Clearing Away the Debris With Distributed Ledger Technology


A new report shows that distributed ledger technology can clear away the debris of the payments industry. Image: Shutterstock

Consumers and corporates want the same level of on-demand real-time payment service they’ve come to expect from all other services they use, but banks still face significant challenges in meeting that demand.

This is the central issue addressed by a new report titled “Distributed Ledger Technology: Clearing Away the Debris?” from the Whitechapel Think Tank, of which Ripple is a member and participant.

The report, conceived as a proposal from HSBC, focuses on the U.K. payments system as a high-functioning example of the best-case scenario for the deployment of distributed ledger technology (DLT).

The Whitechapel report evaluated several operational pain points within the current payments industry in order to identify which of these challenges could see the most significant improvement from implementing DLT.

After a comprehensive review, Whitechapel found that each of the most applicable use cases for DLT fell within one of four categories:

  1. Reference data: The more information that is shared through DLT, the more likely that money-laundering, fraud and other financial crime can be identified and prevented.
  2. Identity management: DLT can assist with Know Your Customer (KYC) verification, reducing delays for customers and resulting in higher success rates in pinpointing high-risk customers and transactions.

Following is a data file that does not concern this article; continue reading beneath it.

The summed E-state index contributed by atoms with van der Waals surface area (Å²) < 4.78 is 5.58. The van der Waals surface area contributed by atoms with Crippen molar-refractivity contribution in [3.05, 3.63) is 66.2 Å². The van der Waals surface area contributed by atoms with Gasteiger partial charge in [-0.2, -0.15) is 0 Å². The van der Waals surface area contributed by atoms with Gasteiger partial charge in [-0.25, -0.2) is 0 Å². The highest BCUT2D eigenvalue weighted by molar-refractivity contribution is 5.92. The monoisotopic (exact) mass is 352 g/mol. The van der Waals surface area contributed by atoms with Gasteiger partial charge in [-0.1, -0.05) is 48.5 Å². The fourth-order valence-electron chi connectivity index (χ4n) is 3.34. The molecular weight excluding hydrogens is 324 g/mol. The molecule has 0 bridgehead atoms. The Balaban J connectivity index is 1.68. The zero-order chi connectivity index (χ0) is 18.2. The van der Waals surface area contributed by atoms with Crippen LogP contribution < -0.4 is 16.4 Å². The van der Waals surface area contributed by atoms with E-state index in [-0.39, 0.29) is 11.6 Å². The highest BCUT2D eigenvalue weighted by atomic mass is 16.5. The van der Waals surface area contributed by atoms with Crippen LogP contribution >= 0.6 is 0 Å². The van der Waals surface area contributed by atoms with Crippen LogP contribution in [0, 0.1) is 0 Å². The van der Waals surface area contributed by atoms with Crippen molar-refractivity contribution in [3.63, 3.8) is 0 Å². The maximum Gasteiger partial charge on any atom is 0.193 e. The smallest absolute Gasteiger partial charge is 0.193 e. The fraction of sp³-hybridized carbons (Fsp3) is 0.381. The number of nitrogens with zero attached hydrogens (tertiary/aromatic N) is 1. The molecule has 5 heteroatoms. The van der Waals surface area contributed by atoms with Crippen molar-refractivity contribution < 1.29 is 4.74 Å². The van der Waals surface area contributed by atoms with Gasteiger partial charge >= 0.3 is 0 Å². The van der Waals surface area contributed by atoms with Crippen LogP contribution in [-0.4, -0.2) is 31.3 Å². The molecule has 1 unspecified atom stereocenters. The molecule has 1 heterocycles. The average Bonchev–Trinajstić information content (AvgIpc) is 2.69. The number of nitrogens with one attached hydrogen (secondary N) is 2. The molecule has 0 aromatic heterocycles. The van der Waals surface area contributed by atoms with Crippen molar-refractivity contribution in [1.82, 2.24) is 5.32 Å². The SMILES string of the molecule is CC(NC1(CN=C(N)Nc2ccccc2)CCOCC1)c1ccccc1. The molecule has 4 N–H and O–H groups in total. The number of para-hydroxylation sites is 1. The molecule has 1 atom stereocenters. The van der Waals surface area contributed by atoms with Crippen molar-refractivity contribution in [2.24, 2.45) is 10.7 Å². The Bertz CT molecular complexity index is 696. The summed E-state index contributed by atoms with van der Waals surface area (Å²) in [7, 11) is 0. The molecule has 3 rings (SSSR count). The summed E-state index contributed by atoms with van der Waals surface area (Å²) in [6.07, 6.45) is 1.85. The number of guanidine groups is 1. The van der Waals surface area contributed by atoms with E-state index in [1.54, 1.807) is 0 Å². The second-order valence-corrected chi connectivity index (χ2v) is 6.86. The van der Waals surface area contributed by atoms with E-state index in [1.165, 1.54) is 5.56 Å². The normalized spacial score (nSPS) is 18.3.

3. Settlement: Market settlement is listed as “one of the most documented applications in DLT,” and correspondent banking is highlighted as a particular area for improving settlement.
  4. Internal bank processes: With DLT, banks can link all applications so that they and their customers can track payment status in real time.

These findings echo not only other industry reports on DLT, including Celent, Bain & Company and the World Economic Forum, but also Ripple’s own experience working with 15 of the top 50 global banks.

Cross-border payments are rife with high costs, long time delays and customer frustrations; Whitechapel confirms that updating the payments infrastructure with distributed ledger technology will ultimately make sending money around the world more efficient.

View the entire report here.